Antimicrobial resistance was discussed at length at the BBM 2019.David Marchal | Shutterstock

New antibiotics on the horizon…

A large international group of researchers at BBM showed how representatives of a bacterial genus Photorhabdus contain a myriad of unexplored biosynthetic secondary metabolite gene clusters in their genome.

Photorhabdus spp. live in symbiosis with insect nematodes and produce antibiotics to safeguard food sources from other microorganisms. The researchers demonstrated the efficacy of a novel antibiotic against Gram-negative pathogens (even against colistin-resistant Escherichia coli and Pseudomonas aeruginosa).

Tuberculosis is a highly contagious disease that kills 1.5 million people each year. Eachan O. Johnson and his colleagues from the Broad Insitute of MIT and Harvard, Weill Cornell Medical College, Harvard TH Chan School of Public Health and University of Massachusetts Medical School demonstrated how large-scale chemical-genetic interaction profiling may yield novel classes of inhibitors that specifically target Mycobacterium tuberculosis, a causative agent of the disease.

By identifying specific chemical-genetic interactions, they have identified new inhibitors of RNA polymerase and of a hitherto undescribed target, the efflux protein EfpA.

Advancing microbial methods and screening microbial communities

In recent years, next-generation DNA sequencing has unveiled immense bacterial genetic variations in patient samples and in the environment. Work by Max G. Schubert et al. has shown how production of a single-stranded DNA in vivo has the propensity to become versatile method of generating barcoded mutant libraries of Escherichia coli.

Furthermore, a novel in vitro system established by Stacie Clark et al. from Boston allows the analysis of bacterial growth dynamics in tissues and enables the identification of bacterial subpopulations that respond to resident immune cells, which was rather difficult to detect before.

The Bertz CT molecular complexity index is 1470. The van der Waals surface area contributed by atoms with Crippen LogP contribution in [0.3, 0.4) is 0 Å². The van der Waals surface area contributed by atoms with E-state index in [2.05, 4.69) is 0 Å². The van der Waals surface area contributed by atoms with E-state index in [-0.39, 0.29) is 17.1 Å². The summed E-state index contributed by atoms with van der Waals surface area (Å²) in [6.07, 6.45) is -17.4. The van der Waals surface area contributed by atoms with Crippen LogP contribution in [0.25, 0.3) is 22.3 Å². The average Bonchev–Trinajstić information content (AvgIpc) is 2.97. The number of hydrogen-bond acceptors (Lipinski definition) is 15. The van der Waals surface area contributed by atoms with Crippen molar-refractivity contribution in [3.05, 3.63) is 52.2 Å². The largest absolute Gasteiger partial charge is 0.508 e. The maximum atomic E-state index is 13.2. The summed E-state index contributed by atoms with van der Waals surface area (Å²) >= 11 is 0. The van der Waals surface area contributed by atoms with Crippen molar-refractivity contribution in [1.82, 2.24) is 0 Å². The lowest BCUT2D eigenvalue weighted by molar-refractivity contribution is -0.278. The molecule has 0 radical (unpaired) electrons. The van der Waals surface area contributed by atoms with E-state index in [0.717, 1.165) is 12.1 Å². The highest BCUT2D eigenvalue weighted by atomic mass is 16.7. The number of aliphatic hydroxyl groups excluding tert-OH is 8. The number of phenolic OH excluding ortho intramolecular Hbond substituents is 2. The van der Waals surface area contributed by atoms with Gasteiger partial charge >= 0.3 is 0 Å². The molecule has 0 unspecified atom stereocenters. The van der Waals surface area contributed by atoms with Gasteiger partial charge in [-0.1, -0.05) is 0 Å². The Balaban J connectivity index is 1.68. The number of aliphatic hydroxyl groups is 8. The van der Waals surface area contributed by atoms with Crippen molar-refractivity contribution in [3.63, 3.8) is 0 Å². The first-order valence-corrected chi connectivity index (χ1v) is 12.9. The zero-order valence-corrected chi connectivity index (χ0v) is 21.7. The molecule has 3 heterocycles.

Although microbial communities have a plethora of potential applications in medicine, biotechnology, agriculture and environmental science, the accuracy of researching interspecies interaction and dependencies has been limited.

During BBM 2019, Anthony Artiz et al. revealed the kChip – a droplet-based platform for rapid, bottom-up, parallel construction and screening of synthetic microbial communities. This type of screening approach can be used across basic and applied microbial ecology and can pinpoint multi-species consortia that have any optically assayable function (such as pathogen suppression, facilitation of bio-control agents, as well as degradation of recalcitrant substrates).

Different studies have hinted how industrialized humans have lost certain intestinal microbes, and that such loss of microbial diversity can be linked to various chronic diseases. To discover extinct bacterial species, Marsha C. Wibowo and her colleagues performed shotgun metagenomic sequencing to create the largest reconstruction of microbial genomes from paleofeces (two thousand years old) to date.

Wibowo described the evolutionary history of gut symbionts at the gene, genome and pathway levels, which may lead to the discovery of extinct bacteria with the potential to restore human health. In other words, there is a possibility to “resurrect” old friends that can be beneficial to us once again.